But there are many popular and inexpensive personality assessments that are considered less valid for use in hiring. For example, four-quadrant tests, which are typically word association tests, shouldn’t be used in the hiring process, says Whitney Martin, a measurement strategist at ProActive Consulting in Louisville, Ky. They measure a person’s “state,” which can change depending on mood and environment, as opposed to enduring personality traits.
Ones advises HR professionals to avoid using tests that put people into one of a handful of categories or personality styles because these types of tests are too simplistic.
One of the best-known personality assessments, the Myers-Briggs Type Indicator, isn’t intended to be used in the hiring process at all, according to the publisher of the test. “People of many different types excel at the same job for different reasons,” the publisher’s website states. “Individuals should not be pigeonholed based on their personality preferences.”
Another popular tool, the Predictive Index, complies with U.S. Equal Employment Opportunity Commission (EEOC) guidelines because it is a “free-choice tool,” in which individuals choose the words that best describe themselves as opposed to being limited by multiple-choice answers, says Natasha Augustine, director of client engagement atR.H. Sweeney Associates, which is licensed to sell the Predictive Index tool in Texas.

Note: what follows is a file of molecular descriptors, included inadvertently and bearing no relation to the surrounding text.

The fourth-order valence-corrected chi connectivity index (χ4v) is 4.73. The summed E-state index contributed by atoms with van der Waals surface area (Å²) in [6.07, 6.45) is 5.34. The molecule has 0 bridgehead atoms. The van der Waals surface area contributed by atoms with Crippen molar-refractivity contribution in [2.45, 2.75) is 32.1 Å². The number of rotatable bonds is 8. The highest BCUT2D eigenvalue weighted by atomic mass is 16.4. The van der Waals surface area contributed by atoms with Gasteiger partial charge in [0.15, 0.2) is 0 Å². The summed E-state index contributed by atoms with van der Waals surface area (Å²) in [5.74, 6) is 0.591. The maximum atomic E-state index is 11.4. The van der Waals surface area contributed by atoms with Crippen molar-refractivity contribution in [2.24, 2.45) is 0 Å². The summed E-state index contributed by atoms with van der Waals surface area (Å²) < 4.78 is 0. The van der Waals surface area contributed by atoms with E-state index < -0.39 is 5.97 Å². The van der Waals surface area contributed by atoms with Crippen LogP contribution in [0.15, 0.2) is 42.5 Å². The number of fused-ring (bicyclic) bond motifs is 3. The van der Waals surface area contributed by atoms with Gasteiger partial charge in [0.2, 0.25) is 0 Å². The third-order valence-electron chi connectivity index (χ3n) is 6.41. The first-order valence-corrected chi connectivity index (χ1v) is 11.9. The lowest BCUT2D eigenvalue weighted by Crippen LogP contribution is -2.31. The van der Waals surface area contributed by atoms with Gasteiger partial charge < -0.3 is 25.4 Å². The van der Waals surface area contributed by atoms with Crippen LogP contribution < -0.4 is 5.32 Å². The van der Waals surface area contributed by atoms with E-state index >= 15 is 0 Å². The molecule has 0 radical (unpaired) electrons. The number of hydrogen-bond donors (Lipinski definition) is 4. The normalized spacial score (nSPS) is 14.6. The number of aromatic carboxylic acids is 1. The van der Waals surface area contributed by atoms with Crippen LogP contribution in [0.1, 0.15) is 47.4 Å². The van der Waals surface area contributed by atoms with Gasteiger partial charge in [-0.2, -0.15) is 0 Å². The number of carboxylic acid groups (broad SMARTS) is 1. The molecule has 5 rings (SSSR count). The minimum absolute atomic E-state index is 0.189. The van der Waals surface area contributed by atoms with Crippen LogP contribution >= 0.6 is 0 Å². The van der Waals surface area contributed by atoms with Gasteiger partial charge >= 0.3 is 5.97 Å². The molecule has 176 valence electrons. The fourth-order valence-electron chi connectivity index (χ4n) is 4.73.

While an individual’s results can be affected by a stressful life circumstance, the tool produces consistent results over time, she says.
One criticism of self-report personality assessments is that job applicants will provide responses that they think the employer wants. In other words, applicants can fake the answers. But research shows they usually don’t—and even when they do, it doesn’t affect the ranking of the top applicants in a significant way, Ones says.
Even the most sophisticated tools leave room for interpretation. For example, most people want to hire an extrovert for a sales position. But that inclination might be wrong, cautions Phyllis G. Hartman, SHRM-SCP, owner of PGHR Consulting Inc. in Pittsburgh. She says her husband, whom she describes as quiet and introverted, has been successful in sales for 40 years. “He says the best tool for a salesman is his ears—listening, not talking,” Hartman says.